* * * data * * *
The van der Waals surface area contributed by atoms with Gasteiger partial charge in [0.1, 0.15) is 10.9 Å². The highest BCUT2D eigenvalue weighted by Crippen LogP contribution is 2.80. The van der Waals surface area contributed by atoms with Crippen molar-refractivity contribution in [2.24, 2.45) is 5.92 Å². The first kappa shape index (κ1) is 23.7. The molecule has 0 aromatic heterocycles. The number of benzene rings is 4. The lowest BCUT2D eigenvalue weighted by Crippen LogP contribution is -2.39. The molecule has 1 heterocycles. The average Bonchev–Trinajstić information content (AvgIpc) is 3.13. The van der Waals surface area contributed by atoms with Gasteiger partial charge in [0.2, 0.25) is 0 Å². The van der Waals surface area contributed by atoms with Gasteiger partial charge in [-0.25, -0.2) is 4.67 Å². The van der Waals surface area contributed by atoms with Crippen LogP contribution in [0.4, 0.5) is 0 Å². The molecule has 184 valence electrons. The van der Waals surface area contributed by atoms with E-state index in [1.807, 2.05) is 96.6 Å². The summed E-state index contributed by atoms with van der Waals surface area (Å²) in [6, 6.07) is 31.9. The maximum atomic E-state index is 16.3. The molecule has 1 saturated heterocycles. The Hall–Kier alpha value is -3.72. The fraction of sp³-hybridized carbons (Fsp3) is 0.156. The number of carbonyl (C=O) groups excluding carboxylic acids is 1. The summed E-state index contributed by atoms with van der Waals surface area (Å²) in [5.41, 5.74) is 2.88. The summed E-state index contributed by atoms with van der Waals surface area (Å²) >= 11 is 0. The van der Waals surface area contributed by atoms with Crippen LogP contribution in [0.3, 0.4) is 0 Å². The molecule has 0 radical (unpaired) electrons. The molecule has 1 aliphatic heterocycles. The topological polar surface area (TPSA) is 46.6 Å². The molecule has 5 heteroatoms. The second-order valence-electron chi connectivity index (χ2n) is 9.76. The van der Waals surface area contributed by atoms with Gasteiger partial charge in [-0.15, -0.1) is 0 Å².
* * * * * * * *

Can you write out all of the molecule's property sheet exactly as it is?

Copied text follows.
The van der Waals surface area contributed by atoms with Gasteiger partial charge in [0.1, 0.15) is 10.9 Å². The highest BCUT2D eigenvalue weighted by Crippen LogP contribution is 2.80. The van der Waals surface area contributed by atoms with Crippen molar-refractivity contribution in [2.24, 2.45) is 5.92 Å². The first kappa shape index (κ1) is 23.7. The molecule has 0 aromatic heterocycles. The number of benzene rings is 4. The lowest BCUT2D eigenvalue weighted by Crippen LogP contribution is -2.39. The molecule has 1 heterocycles. The average Bonchev–Trinajstić information content (AvgIpc) is 3.13. The van der Waals surface area contributed by atoms with Gasteiger partial charge in [0.2, 0.25) is 0 Å². The van der Waals surface area contributed by atoms with Gasteiger partial charge in [-0.25, -0.2) is 4.67 Å². The van der Waals surface area contributed by atoms with Crippen LogP contribution in [0.4, 0.5) is 0 Å². The molecule has 184 valence electrons. The van der Waals surface area contributed by atoms with E-state index in [1.807, 2.05) is 96.6 Å². The summed E-state index contributed by atoms with van der Waals surface area (Å²) in [6, 6.07) is 31.9. The maximum atomic E-state index is 16.3. The molecule has 1 saturated heterocycles. The Hall–Kier alpha value is -3.72. The fraction of sp³-hybridized carbons (Fsp3) is 0.156. The number of carbonyl (C=O) groups excluding carboxylic acids is 1. The summed E-state index contributed by atoms with van der Waals surface area (Å²) in [5.41, 5.74) is 2.88. The summed E-state index contributed by atoms with van der Waals surface area (Å²) >= 11 is 0. The van der Waals surface area contributed by atoms with Crippen LogP contribution in [0.3, 0.4) is 0 Å². The molecule has 0 radical (unpaired) electrons. The molecule has 1 aliphatic heterocycles. The topological polar surface area (TPSA) is 46.6 Å². The molecule has 5 heteroatoms. The second-order valence-electron chi connectivity index (χ2n) is 9.76. The van der Waals surface area contributed by atoms with Gasteiger partial charge in [-0.15, -0.1) is 0 Å².